What Are The Melanoma Stages And What Do They Mean
Stage 0 and I are localized, meaning they have not spread.
- Stage 0: Melanoma is localized in the outermost layer of skin and has not advanced deeper. This noninvasive stage is also called melanoma in situ.
- Stage I: The cancer is smaller than 1 mm in Breslow depth, and may or may not be ulcerated. It is localized but invasive, meaning that it has penetrated beneath the top layer into the next layer of skin. Invasive tumors considered stage IA are classified as early and thin if they are not ulcerated and measure less than 0.8 mm.
Find out about treatment options for early melanomas.
Intermediate or high-risk melanomas
Localized but larger tumors may have other traits such as ulceration that put them at high risk of spreading.
- Stage II: Intermediate, high-risk melanomas are tumors deeper than 1 mm that may or may not be ulcerated. Although they are not yet known to have advanced beyond the primary tumor, the risk of spreading is high, and physicians may recommend a sentinel lymph node biopsy to verify whether melanoma cells have spread to the local lymph nodes. Thicker melanomas, greater than 4.0 mm, have a very high risk of spreading, and any ulceration can move the disease into a higher subcategory of stage II. Because of that risk, the doctor may recommend more aggressive treatment.
Learn more about sentinel lymph node biopsy and melanoma treatment options.
Detect Skin Cancer: How To Perform A Skin Self
¿Cómo se ve el cáncer de la piel? ¿Cómo puedo prevenir el cáncer de piel?¿Estoy en riesgo de desarrollar melanoma?Cáncer de piel en personas de colorCómo examinar sus manchasNoe Rozas comparte su
How to check your skin for skin cancer
Follow these tips from board-certified dermatologists to increase your chances of spotting skin cancer early, when its most treatable.
If you notice any new spots on your skin, spots that are different from others, or spots that are changing, itching or bleeding, make an appointment to see a board-certified dermatologist.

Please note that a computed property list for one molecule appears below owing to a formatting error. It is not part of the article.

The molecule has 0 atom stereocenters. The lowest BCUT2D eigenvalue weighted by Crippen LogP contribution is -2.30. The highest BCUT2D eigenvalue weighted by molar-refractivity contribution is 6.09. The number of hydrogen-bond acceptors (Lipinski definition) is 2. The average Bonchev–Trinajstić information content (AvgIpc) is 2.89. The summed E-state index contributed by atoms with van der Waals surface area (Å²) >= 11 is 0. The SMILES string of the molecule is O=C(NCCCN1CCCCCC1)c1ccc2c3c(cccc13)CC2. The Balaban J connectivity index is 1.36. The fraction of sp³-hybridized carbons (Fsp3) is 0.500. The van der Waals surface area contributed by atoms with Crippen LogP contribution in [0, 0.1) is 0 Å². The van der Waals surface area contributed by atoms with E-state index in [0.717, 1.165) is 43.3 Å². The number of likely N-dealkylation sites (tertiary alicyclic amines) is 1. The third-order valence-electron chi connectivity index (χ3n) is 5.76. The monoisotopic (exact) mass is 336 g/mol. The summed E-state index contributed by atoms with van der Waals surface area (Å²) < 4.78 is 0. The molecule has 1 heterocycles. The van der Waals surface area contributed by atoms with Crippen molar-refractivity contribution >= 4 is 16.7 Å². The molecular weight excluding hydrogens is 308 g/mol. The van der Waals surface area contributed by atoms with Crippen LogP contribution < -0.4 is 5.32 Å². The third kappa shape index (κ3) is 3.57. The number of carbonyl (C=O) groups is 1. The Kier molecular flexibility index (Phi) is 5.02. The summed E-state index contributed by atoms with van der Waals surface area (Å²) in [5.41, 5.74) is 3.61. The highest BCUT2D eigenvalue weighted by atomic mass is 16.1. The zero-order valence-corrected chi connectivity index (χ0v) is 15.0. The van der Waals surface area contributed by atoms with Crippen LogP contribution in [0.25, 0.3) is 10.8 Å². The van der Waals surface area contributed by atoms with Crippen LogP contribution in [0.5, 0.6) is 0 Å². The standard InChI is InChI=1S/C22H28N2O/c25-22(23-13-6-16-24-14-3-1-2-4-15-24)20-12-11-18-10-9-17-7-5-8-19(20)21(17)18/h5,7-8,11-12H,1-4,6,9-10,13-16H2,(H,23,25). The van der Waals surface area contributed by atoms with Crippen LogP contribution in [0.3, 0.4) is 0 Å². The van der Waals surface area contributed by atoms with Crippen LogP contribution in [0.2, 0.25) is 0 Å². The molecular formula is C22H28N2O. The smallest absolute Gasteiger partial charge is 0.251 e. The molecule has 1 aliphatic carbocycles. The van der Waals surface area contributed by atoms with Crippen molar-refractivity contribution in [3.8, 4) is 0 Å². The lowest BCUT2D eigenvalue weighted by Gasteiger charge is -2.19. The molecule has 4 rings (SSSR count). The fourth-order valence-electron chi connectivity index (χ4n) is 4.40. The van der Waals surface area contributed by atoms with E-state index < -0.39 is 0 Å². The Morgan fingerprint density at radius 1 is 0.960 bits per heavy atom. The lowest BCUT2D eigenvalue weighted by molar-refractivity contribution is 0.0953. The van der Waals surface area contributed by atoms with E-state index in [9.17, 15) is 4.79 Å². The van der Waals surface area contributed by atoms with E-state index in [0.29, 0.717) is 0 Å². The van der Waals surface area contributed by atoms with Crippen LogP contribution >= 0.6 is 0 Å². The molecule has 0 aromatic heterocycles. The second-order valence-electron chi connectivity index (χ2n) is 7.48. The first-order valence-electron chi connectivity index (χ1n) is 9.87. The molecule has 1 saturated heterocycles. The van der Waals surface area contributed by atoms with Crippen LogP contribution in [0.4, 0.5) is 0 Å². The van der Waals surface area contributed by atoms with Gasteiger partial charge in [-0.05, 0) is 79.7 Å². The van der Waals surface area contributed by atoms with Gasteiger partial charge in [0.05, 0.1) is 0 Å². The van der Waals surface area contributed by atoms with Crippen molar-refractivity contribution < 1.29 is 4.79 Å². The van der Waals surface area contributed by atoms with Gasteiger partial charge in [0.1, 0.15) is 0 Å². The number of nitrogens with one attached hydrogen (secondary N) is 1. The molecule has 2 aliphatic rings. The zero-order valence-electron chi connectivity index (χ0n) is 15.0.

Anyone can get skin cancer, regardless of skin color. It is estimated that one in five Americans will develop skin cancer in their lifetime. When caught early, skin cancer is highly treatable.
You can detect skin cancer early by following dermatologists tips for checking your skin. Download the AAD’s body mole map to document your self-examination, or the How to SPOT Skin Cancer infographic and know what to look for when checking your spots.
If you notice a spot that is different from others, or that changes, itches or bleeds, you should make an appointment to see a dermatologist.
These Apps Are Available For Both Apple And Android Phones
- Miiskin. Miiskin is a paid “aka premium” app. It uses high-res photography to take photos of large parts of your body. The app allows the user to compare individual moles over time to detect changes.
- MoleMapper. MoleMapper is the result of a cancer biologist’s efforts to help his wife. Oregon Health & Science University collaborated with Apple and Sage Bionetworks to develop this app. It’s available at no cost. OHSU guides physicians to help monitor suspicious lesions without monthly in-person visits.
- MoleScope. Users must purchase a device that attaches to their smartphone. Photos taken with the attachment are sent to a dermatologist for an online opinion.
- SkinVision. A board of dermatologists developed this paid app. The app uses a deep learning algorithm to analyze your mole photo and assess whether it is high-risk within a minute.
- UMSkinCheck. This University of Michigan Medical School app is free. UMSkinCheck allows users to do a complete skin cancer exam and track changes over time. This app provides helpful advice on how to perform a skin exam. The app stores your baseline photos for comparison. It also furnishes prompts to remind you to check your skin regularly.
Early detection of suspicious moles saves lives and helps prevent disfigurement because a patient waited too long to see a dermatologist. Be sure to incorporate a monthly skin self-exam into your routine.
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A Birthday Check For Your Birthday Suit
Most doctors recommend performing a monthly self-check for skin cancer. Additionally, a dermatologist should check for skin cancer on a yearly basis. Many experts advise thinking of the yearly skin check like a birthday present for a persons birthday suit.